NGCN (Next Generation Converged Network): Developed by Rogers Cable Communications and Evertz Microsystems for the CBC to replace existing landlines, and launched in 2011, the NGCN network carries audio, video, and data content between CBC locations.
Packaging: Putting a radio show together for broadcast later.
Phantom Power: Provides power via microphone cables to condenser microphones and active direct boxes.
Pickup: Recording material either in a conventional studio or in a remote setting. It also means an actor or announcer redoing a line either because they’ve made a mistake or want an alternative take.
Polarity: Two possible choices that are mutually exclusive. In sound, polarity is a question of direction of flow of electrical current
Pot: Short for potentiometer, and another word for fader.
Potentiometer: A position sensor used to measure displacement in any direction. Potentiometers that slide up and down (faders) measure linear displacement and potentiometers that turn (rotary pots) measure rotational displacement.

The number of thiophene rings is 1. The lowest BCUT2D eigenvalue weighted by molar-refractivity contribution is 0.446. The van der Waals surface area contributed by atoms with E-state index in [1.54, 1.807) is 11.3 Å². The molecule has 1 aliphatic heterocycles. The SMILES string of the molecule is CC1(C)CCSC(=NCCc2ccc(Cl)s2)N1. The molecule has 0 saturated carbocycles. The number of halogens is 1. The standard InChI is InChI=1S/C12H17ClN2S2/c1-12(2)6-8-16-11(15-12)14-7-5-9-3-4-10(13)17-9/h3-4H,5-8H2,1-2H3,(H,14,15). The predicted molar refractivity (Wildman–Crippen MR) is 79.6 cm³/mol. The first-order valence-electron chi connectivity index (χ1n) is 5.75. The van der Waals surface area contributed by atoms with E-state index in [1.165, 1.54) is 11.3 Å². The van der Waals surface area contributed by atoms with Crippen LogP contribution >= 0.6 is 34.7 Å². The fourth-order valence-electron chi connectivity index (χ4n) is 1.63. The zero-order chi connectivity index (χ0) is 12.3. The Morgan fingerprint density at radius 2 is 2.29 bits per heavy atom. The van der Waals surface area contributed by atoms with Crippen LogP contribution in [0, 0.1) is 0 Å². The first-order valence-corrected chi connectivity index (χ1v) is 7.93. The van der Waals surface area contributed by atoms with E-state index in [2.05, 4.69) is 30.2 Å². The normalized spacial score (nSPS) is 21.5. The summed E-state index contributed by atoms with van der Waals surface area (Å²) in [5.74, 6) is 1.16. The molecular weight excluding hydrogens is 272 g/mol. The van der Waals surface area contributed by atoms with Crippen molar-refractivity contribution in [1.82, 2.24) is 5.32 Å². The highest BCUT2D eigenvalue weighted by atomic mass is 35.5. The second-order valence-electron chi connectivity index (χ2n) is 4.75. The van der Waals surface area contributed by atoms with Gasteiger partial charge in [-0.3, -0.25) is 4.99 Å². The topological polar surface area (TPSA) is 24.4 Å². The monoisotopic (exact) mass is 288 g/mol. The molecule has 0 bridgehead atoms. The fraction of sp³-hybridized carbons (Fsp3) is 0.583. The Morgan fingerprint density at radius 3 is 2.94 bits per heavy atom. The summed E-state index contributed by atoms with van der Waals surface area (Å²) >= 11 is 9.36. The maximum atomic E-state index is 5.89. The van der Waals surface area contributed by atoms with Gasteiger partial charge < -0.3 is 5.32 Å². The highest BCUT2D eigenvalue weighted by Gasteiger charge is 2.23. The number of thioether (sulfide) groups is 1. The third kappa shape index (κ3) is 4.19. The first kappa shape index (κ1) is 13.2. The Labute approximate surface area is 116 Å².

Presentational Radio: Presenting content to listeners in a straightforward, unambiguous manner, such as on a newscast or interview show.
Pre-tape: Taping material for broadcast before the actual show.
ProTools: Professional digital audio editing software sold by Avid Technology
Public Address System (PA): A system of speakers, amplifiers, microphones and other assorted equipment to broadcast audio material such as voice and music in public spaces, either indoors or out.
Quarter-inch tape machine: Devices to record and playback audio using quarter inch tape. Sometimes called reel-to-reel machines. The workhorses of CBC Radio, usually four to a studio, during their heyday before the advent of digital desktop radio (D-Cart, Dalet, DaletPlus).
Radio: See Chapter Three.
Radio-Canada: The French language service of the Canadian Broadcasting Corporation.
Radio Master Control: The central hub, through which most CBC Radio shows passed before hitting the transmitters and the radios of the nation.
Radio Play: A story told by means of sound often employing multiple actors accompanied by sound effects and music.